(Saturday, March 4, 1905)

Death of a Child

The little two year old girl of Brod. Smith, who lives on West Main Street, died Monday afternoon from pneumonia. This is the second death in the family in the last month, a younger child having died three or four weeks ago. The last child was taken with whooping cough pneumonia later developing.

(Saturday, March 4, 1905)

Fell Asleep, 20 Years of Age, Instantly Killed by Train Sunday Afternoon.

Jesse Franklin, about 20 years old and the oldest son of John Franklin, who lives on West Main Street, was instantly killed by a freight train two miles south of town Sunday afternoon. (****Long article, let me know if you want to know more.)

******Film is too dim to read on several pages.

Little Locals.

News was received here from Texas of the death of Miss Dovie Pryor, a daughter of L. L. Pryor, who left the Dry Fork community some three years ago.

(Saturday, March 25, 1905)

Mrs. M. E. Douglass

A Good Woman Passes to a Rich Reward

Mrs. Mary Estes Douglass, widow of that well known and highly respected citizen Cullen E. Douglass, passed away just before noon last Friday. Mrs. Douglass had been in feeble health for a long time, and for about a week before her death had been seriously sick, but on the morning of the day on which she died she ate with relish and expressed herself as feeling much better than for days past. Shortly thereafter she was taken worse and expired in a few hours. The deceased, who was Miss Mary Estes before her marriage, was born near Goodlettsville, in Davidson County, August 15, 1836. In 1863 she was married to Cullen E. Douglass, being his second wife. Eight children blessed to this union, all save one survive her, they being Robert E. and J. G. Douglass of Wilson County, Hon. Will Douglass, a member of the Texas Legislature, and Dave Douglass, assistant cashier of a bank at Granberry, Texas, and Misses Mary and Irene Douglass of this county. In 1856 Mrs. Douglass joined the Methodist Church, but after her marriage united with the Presbyterians. She was a consecrated Christian woman, loved by her acquaintances for her kindness and gentle disposition. Her home life was truly beautiful to those who knew her in her home, and her own children do not sorrow more in her death than do the several step children she had raised. Surely there could be no better testimony to her splendid virtues than this. The funeral services took place at the Douglass home Monday morning at 10 o'clock, Rev. R. S. Burwell coming from Georgia to preach the funeral. The interment took place at the Douglass Family Burying Grounds, Mrs. Douglass' sons, by her request, serving as the pall-bearers.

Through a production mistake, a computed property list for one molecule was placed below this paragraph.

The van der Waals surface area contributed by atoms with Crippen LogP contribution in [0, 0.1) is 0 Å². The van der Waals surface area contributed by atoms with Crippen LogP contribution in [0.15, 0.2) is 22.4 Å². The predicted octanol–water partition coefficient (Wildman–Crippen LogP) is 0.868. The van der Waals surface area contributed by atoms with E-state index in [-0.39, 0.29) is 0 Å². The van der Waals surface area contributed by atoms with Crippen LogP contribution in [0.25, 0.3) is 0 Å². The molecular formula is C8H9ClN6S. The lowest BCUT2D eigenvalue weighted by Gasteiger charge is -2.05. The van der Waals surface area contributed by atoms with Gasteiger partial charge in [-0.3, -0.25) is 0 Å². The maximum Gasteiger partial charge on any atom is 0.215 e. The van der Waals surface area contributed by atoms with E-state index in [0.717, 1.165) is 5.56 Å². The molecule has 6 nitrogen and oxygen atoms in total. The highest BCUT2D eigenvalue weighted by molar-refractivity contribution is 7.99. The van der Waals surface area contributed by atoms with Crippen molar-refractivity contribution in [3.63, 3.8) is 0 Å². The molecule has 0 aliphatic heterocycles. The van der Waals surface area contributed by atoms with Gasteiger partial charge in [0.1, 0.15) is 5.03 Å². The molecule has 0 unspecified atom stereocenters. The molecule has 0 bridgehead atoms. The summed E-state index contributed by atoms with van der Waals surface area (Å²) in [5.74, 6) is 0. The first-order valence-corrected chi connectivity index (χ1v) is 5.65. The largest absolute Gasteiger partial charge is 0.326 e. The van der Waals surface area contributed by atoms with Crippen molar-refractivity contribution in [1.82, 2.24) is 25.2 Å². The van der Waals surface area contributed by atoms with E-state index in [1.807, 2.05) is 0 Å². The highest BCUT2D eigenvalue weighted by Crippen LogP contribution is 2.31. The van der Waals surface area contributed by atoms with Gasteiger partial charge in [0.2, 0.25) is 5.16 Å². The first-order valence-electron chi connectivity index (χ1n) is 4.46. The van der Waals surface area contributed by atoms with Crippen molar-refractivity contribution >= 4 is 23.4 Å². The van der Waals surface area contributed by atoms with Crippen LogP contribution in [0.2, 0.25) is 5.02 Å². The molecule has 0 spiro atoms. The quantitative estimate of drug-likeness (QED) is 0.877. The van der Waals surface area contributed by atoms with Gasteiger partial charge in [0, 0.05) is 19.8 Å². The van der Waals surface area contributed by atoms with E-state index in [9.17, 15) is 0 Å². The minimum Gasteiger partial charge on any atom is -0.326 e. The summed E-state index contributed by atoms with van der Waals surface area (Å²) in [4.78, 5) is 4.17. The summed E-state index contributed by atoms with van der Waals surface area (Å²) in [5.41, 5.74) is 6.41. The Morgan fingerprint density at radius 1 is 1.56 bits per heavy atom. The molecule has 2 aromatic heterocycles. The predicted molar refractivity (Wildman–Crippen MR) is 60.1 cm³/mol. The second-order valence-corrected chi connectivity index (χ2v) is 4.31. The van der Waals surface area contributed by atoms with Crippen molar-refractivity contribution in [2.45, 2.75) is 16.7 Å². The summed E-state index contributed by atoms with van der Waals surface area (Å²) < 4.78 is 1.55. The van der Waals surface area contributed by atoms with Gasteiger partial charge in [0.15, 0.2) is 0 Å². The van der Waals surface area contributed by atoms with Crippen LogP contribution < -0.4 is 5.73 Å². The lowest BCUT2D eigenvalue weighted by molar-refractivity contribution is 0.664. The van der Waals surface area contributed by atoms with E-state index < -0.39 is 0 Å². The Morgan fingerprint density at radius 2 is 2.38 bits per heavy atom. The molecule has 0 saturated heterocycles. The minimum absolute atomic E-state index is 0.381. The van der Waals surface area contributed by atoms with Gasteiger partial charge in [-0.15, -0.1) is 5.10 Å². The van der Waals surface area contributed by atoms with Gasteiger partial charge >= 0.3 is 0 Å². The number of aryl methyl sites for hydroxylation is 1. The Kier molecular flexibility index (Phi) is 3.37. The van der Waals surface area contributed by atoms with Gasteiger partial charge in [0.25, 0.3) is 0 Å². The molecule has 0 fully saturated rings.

(Saturday, March 25, 1905)

A Good Negro

Brandon Beech, better known to all of the white folk of Gallatin as "Beech", an old respected negro, died Friday night at the advanced age of 75 years. For thirty years he had been a familiar character about Gallatin, and not a child or grown person that did not know that "Beech" grew the sweetest and best melons grown in the county, he having grown and peddled melons here for a third of a century. He was an honorable negro, liked by the white people and honored by his own race.

(Saturday, March 25, 1905)

George R. Henley

The family of Z. B. Lane this week received news of the death of George R. Henley at Darlington, La., last Sunday. Mr. Henley was born and raised in this county and was a brother of Mrs. M. L. Gaines. He left here about forty years ago but visited relatives here frequently, his last visit being about four years ago.


Sumner County, Tennessee Obituary Index

Genealogist's Companion to Research in Sumner County, Tennessee